Spain, and Italy -- were flat on their backs. Even Germany was very weak relative to the rest of the world. I do think it's interesting when Apple blows out earnings the bears say that it's completely disconnected from the rest of the market, but when it misses earnings they shout that it's going to take the whole market down. Guess that's just what happens when you're the biggest company in the world growing at Apple's rate. But let's clear up one misperception making the rounds after the results came out Tuesday: Apple has never missed estimates before. Really? Apple's last big "miss" like this was its fiscal Q4 2011 -- i.e., last October. This isn't unprecedented. At that time, Apple fell short as folks eased up on the throttle of iPhone buying, waiting for the 4S to be released. When the miss came out, the stock dropped from $422 to $392 a few days later -- a 7% decline. Yet, five weeks later, the stock got down to $363 amid the general market uncertainty (as well as lots of folks worrying that the quarter was a harbinger of more problems to come for Apple). This drop represented a 14% decline from its pre-earnings level. A 14% decline from Tuesday's close would take it down to $516. But, don't forget that, from late November ($363) to early April ($644), Apple's stock increased 77%. At least in this case, it was darkest before the dawn.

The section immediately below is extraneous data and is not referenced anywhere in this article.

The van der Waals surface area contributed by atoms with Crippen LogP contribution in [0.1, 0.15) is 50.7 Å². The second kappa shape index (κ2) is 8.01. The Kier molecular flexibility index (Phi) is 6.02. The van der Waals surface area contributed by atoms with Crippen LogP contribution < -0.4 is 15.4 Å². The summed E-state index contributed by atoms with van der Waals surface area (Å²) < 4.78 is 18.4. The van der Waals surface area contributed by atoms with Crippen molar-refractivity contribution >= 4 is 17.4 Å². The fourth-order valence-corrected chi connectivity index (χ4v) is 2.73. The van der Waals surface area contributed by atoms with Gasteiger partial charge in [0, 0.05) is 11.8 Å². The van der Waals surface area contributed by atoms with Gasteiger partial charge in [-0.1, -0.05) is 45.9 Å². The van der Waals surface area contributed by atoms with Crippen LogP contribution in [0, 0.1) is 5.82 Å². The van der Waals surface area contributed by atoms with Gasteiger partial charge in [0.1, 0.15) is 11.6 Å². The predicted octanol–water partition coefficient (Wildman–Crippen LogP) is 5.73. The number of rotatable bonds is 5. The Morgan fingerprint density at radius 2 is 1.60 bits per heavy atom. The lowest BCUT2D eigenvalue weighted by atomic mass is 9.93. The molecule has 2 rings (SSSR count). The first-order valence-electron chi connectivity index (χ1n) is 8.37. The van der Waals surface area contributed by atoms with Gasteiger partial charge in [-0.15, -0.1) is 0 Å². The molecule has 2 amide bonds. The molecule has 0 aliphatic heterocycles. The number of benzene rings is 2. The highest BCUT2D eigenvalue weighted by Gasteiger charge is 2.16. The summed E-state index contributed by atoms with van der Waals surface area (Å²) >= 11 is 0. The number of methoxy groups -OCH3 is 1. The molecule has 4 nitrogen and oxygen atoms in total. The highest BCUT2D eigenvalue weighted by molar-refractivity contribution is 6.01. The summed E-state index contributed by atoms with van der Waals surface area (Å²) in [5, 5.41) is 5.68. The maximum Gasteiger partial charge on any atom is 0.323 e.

The big reason for the miss Tuesday was obviously iPhone sales, which came in at 27 million instead of the 30.5 that was the Wall Street consensus. As time goes on, it seems like many consumers are being conditioned to bunch their iPhone purchases just after it's released -- especially if Apple stays on its schedule of yearly releases in September or October. It's not good or bad; it's just the way it is now. Apple shareholders are still set up for big fall-season and holiday sales for iPhone 5. It's notable that the iPads did so well in Tuesday's results: 17 million were sold in the quarter (best ever). That represented a 44% sequential growth rate in units sold -- and we didn't even have any help from China to get to that number. The iPad 3 didn't start selling in mainland China until last Friday. It's worth remembering though that some of these iPad sales in the quarter announced Tuesday could have been to the channel to top up supply; that means we might see more weakness next quarter, especially as the focus goes to the smaller iPads. The bottom line here is that I still love Apple and still stand with my longer-term call of it going to $1,650 by end of 2015. However, it's quite possible we trade down to $500 over the rest of the summer. In my view, the next catalysts are all coming in the fall with the new iPhone (now rumored to be coming in September), a smaller iPad and then an announcement of TV (maybe not until 2013). Apple's stock has a history of big moves and then long periods of consolidation. I think we're going to be in a holding pattern for another couple of months after this. Although many people will be telling you to, I don't think you need to "buy the dip" today on Apple. At the time of publication, the author was long AAPL. This article is commentary by an independent contributor, separate from TheStreet's regular news coverage.